CMA raises competition concerns over family law information merger
Reed Elsevier’s acquisition of Jordans will be referred for an in-depth investigation unless acceptable undertakings are offered.
The Competition and Markets Authority (CMA) has found that Reed Elsevier (UK) Limited’s (trading as LexisNexis) anticipated acquisition of Jordan Publishing Limited (Jordans) may result in a substantial lessening of competition.
Reed Elsevier and Jordans both publish textbooks, loose-leafs, journals, court references works and news services in print and online for the legal sector.
The CMA’s concerns focus on the supply of legal information in the family law practice area to the legal sector, where the companies were found to be close competitors for publications and resources within specific segments, namely children law, matrimonial property law and family court reports. The CMA found that there were few suppliers in these segments.
The CMA did not find any competition concerns in the supply of legal information in other practice areas, where the companies’ activities do not overlap substantially.
Sheldon Mills, CMA Senior Director of Mergers and decision-maker in this case, said:
The supply of legal information resources and publications is important for legal service providers, such as lawyers, barristers and the courts and judges. Our investigation has found that Jordans and Reed Elsevier supply the pre-eminent legal publications in the area of family law in England and Wales. The loss of competition between these two publishers in this area could lead to higher prices or a reduction in choice and quality in the provision of information in an important area of the law. As such, this merger warrants a detailed investigation unless the parties are able to resolve the concerns we identified at this stage.
Notes for editors
- The CMA is the UK’s primary competition and consumer authority. It is an independent non-ministerial government department with responsibility for carrying out investigations into mergers, markets and the regulated industries and enforcing competition and consumer law.
- Under the Enterprise Act 2002 (the Act) the CMA has a duty to make a merger reference, resulting in an in-depth phase 2 merger investigation, if it believes that it is or may be the case that a ‘relevant merger situation’ has been created, or arrangements are in progress or in contemplation which, if carried into effect, will result in the creation of a relevant merger situation; and that the creation of that situation has resulted, or may be expected to result, in a substantial lessening of competition within any market or markets in the United Kingdom for goods or services.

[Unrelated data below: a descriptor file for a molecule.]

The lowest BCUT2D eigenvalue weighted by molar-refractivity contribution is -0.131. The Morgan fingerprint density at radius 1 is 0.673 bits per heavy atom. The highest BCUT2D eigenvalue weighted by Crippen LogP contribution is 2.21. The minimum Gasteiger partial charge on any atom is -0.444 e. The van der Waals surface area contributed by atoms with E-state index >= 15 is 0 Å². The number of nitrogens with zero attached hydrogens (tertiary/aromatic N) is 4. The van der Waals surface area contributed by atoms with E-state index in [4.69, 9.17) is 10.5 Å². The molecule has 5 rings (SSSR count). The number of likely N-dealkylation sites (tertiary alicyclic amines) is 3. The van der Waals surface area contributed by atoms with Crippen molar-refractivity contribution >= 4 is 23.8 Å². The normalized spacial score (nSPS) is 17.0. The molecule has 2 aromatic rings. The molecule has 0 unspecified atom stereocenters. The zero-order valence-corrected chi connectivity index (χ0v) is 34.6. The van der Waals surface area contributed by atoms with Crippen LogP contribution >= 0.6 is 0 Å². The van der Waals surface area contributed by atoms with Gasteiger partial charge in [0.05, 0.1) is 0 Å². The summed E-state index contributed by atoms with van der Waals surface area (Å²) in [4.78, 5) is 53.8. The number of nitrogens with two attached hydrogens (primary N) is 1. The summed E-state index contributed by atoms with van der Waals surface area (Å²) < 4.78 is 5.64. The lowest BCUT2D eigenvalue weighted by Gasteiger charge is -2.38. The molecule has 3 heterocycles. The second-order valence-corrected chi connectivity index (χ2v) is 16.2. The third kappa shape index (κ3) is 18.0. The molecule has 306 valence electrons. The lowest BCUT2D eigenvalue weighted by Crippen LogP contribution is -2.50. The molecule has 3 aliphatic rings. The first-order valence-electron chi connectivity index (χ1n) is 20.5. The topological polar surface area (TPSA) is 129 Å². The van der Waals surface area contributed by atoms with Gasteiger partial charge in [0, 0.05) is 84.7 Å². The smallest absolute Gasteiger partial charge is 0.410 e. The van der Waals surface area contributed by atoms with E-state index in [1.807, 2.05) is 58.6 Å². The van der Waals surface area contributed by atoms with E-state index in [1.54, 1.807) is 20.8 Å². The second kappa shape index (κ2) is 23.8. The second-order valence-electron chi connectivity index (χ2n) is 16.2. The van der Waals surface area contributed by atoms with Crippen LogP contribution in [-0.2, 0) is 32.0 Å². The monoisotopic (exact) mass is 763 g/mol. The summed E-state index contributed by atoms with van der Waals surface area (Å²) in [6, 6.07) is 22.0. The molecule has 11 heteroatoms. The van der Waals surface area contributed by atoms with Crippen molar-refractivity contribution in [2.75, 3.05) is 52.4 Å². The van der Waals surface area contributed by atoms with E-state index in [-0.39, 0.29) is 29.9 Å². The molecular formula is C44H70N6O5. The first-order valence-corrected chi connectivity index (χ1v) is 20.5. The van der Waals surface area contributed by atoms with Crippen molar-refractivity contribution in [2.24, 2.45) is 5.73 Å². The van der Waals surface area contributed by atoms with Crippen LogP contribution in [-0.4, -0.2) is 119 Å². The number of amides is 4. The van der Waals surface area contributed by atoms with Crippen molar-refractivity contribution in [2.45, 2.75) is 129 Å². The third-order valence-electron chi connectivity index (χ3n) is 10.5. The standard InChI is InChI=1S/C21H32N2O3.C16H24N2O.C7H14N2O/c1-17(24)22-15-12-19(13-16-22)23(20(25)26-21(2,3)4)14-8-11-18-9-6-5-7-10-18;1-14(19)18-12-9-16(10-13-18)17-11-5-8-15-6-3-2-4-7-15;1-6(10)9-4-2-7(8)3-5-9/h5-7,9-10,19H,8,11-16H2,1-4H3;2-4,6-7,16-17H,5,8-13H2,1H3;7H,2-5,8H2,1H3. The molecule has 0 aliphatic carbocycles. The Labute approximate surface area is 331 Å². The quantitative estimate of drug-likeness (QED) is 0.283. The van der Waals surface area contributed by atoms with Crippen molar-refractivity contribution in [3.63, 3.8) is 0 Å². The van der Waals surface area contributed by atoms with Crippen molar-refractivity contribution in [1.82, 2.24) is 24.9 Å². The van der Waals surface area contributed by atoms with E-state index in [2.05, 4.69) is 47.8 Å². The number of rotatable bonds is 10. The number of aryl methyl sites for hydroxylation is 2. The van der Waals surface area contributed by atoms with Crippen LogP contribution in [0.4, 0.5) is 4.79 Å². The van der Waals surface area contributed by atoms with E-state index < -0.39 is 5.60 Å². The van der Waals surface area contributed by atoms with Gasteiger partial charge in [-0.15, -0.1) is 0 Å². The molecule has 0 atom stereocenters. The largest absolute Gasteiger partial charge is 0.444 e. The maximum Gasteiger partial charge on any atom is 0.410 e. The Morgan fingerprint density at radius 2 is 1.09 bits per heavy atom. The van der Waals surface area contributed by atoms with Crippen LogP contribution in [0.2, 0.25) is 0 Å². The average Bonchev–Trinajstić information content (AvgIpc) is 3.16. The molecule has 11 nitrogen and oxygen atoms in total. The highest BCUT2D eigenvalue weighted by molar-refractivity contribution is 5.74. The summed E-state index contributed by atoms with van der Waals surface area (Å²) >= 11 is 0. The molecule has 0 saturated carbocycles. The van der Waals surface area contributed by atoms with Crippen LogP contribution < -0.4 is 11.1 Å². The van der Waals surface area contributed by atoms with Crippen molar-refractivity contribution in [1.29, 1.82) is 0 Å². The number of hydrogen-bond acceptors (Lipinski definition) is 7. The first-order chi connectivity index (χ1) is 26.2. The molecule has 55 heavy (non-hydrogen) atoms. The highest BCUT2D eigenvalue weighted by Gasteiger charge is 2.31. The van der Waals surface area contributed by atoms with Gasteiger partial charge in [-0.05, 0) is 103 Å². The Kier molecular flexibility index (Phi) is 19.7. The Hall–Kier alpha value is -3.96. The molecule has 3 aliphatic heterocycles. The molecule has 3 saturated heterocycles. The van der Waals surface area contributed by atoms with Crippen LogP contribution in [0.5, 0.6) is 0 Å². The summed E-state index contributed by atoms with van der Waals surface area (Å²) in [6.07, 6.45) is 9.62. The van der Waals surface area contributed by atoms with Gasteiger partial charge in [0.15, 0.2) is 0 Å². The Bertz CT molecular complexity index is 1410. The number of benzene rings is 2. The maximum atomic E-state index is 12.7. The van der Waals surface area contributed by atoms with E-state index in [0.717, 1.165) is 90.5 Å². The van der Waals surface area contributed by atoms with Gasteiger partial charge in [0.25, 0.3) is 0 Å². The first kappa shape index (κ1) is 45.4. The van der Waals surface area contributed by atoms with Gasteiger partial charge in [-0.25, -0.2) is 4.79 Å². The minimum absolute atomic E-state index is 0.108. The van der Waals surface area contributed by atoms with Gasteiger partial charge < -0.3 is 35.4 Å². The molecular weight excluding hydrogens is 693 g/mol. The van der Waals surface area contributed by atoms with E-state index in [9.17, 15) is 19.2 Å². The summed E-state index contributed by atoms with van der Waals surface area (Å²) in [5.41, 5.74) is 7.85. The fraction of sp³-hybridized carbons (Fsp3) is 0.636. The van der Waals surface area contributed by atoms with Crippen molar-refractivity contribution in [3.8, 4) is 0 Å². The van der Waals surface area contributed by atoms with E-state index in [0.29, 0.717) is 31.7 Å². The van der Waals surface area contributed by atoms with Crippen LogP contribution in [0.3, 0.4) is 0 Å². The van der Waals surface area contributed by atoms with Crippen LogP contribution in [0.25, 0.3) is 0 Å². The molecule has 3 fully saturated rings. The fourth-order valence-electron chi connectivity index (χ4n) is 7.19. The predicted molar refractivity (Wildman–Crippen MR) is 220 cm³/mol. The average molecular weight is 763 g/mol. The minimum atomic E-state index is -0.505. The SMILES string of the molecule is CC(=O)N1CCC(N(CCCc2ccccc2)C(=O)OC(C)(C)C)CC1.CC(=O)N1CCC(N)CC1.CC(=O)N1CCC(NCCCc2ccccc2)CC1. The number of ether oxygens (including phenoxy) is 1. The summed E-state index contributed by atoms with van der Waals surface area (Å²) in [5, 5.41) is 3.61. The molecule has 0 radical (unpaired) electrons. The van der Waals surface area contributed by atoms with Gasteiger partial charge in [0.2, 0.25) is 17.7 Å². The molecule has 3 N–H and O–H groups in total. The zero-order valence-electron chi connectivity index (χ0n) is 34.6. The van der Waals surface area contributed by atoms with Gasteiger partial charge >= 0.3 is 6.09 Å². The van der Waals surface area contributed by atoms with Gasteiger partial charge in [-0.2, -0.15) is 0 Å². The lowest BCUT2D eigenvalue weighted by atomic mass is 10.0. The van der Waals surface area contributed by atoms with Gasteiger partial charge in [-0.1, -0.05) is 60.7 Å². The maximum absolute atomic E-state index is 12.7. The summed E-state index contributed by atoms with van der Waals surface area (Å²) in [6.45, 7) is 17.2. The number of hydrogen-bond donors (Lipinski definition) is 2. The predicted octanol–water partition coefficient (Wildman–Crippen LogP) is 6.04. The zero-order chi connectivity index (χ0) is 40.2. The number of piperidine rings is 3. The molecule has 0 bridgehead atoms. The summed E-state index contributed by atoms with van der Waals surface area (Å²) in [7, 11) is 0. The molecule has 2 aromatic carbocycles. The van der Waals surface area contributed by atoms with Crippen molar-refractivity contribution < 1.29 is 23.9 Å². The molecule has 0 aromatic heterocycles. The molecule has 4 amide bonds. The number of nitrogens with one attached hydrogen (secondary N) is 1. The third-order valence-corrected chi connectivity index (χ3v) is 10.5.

- Under the Act a ‘relevant merger situation’ is created if 2 or more enterprises have ceased to be distinct enterprises; and the value of the turnover in the United Kingdom of the enterprise being taken over exceeds £70 million (‘the turnover test’) or as a result of the transaction, in relation to the supply of goods or services of any description, a 25% share of supply in the UK (or a substantial part of the UK) is created or enhanced (‘the share of supply test’).
- The CMA considers that it is under a duty to make a phase 2 merger reference in this case under section 33(1) of the Act. However, the duty to refer is not exercised while the CMA is considering whether to accept undertakings in lieu of a reference. Reed Elsevier has until 17 September 2015 to offer an undertaking to the CMA that might be accepted by the CMA. If no undertaking is offered or accepted, then the CMA will by 24 September 2015 refer the merger for a phase 2 merger investigation. Alternatively, if Reed Elsevier were to offer an undertaking by 17 September 2015, the CMA will by 24 September 2015 decide, whether the undertaking or a modified version of it might be accepted.
- All the CMA’s functions in phase 2 merger investigations are performed by inquiry groups chosen from the CMA’s panel members. The appointed inquiry group are the decision-makers on merger investigations. The CMA’s panel members come from a variety of backgrounds, including economics, law, accountancy and/or business; the membership of an inquiry group usually reflects a mix of expertise and experience (including industry experience).
- The text of this decision will be placed on the case page as soon as is reasonably practicable.
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